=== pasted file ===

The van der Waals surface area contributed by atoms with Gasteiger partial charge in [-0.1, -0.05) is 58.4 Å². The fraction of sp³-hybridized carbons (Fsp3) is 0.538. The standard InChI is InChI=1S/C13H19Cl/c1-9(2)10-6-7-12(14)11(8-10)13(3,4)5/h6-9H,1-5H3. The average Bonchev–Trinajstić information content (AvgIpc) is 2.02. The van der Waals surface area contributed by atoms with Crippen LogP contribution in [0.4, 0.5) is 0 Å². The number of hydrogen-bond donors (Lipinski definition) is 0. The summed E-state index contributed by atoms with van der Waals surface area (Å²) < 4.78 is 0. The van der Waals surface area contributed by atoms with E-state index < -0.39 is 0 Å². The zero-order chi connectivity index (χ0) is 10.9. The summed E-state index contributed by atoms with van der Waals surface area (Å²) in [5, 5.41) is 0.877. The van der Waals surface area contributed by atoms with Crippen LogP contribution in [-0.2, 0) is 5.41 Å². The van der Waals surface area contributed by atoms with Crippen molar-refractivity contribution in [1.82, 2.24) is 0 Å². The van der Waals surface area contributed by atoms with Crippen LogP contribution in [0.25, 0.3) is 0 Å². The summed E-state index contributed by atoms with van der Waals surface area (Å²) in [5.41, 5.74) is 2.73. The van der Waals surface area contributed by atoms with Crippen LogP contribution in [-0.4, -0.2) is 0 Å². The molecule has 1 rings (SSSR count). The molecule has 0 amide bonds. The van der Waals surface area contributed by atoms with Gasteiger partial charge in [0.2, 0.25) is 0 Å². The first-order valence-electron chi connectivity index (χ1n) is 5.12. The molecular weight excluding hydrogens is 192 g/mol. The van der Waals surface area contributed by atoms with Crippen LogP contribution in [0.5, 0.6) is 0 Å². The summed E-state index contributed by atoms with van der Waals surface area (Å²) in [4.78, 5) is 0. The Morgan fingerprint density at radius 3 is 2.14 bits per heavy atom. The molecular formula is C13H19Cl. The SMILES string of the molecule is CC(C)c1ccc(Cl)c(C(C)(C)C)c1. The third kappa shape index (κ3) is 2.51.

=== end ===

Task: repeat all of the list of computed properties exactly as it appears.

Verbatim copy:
The van der Waals surface area contributed by atoms with Gasteiger partial charge in [-0.1, -0.05) is 58.4 Å². The fraction of sp³-hybridized carbons (Fsp3) is 0.538. The standard InChI is InChI=1S/C13H19Cl/c1-9(2)10-6-7-12(14)11(8-10)13(3,4)5/h6-9H,1-5H3. The average Bonchev–Trinajstić information content (AvgIpc) is 2.02. The van der Waals surface area contributed by atoms with Crippen LogP contribution in [0.4, 0.5) is 0 Å². The number of hydrogen-bond donors (Lipinski definition) is 0. The summed E-state index contributed by atoms with van der Waals surface area (Å²) < 4.78 is 0. The van der Waals surface area contributed by atoms with E-state index < -0.39 is 0 Å². The zero-order chi connectivity index (χ0) is 10.9. The summed E-state index contributed by atoms with van der Waals surface area (Å²) in [5, 5.41) is 0.877. The van der Waals surface area contributed by atoms with Crippen LogP contribution in [-0.2, 0) is 5.41 Å². The van der Waals surface area contributed by atoms with Crippen molar-refractivity contribution in [1.82, 2.24) is 0 Å². The van der Waals surface area contributed by atoms with Crippen LogP contribution in [0.25, 0.3) is 0 Å². The summed E-state index contributed by atoms with van der Waals surface area (Å²) in [5.41, 5.74) is 2.73. The van der Waals surface area contributed by atoms with Crippen LogP contribution in [-0.4, -0.2) is 0 Å². The molecule has 1 rings (SSSR count). The molecule has 0 amide bonds. The van der Waals surface area contributed by atoms with Gasteiger partial charge in [0.2, 0.25) is 0 Å². The first-order valence-electron chi connectivity index (χ1n) is 5.12. The molecular weight excluding hydrogens is 192 g/mol. The van der Waals surface area contributed by atoms with Crippen LogP contribution in [0.5, 0.6) is 0 Å². The summed E-state index contributed by atoms with van der Waals surface area (Å²) in [4.78, 5) is 0. The Morgan fingerprint density at radius 3 is 2.14 bits per heavy atom. The molecular formula is C13H19Cl. The SMILES string of the molecule is CC(C)c1ccc(Cl)c(C(C)(C)C)c1. The third kappa shape index (κ3) is 2.51.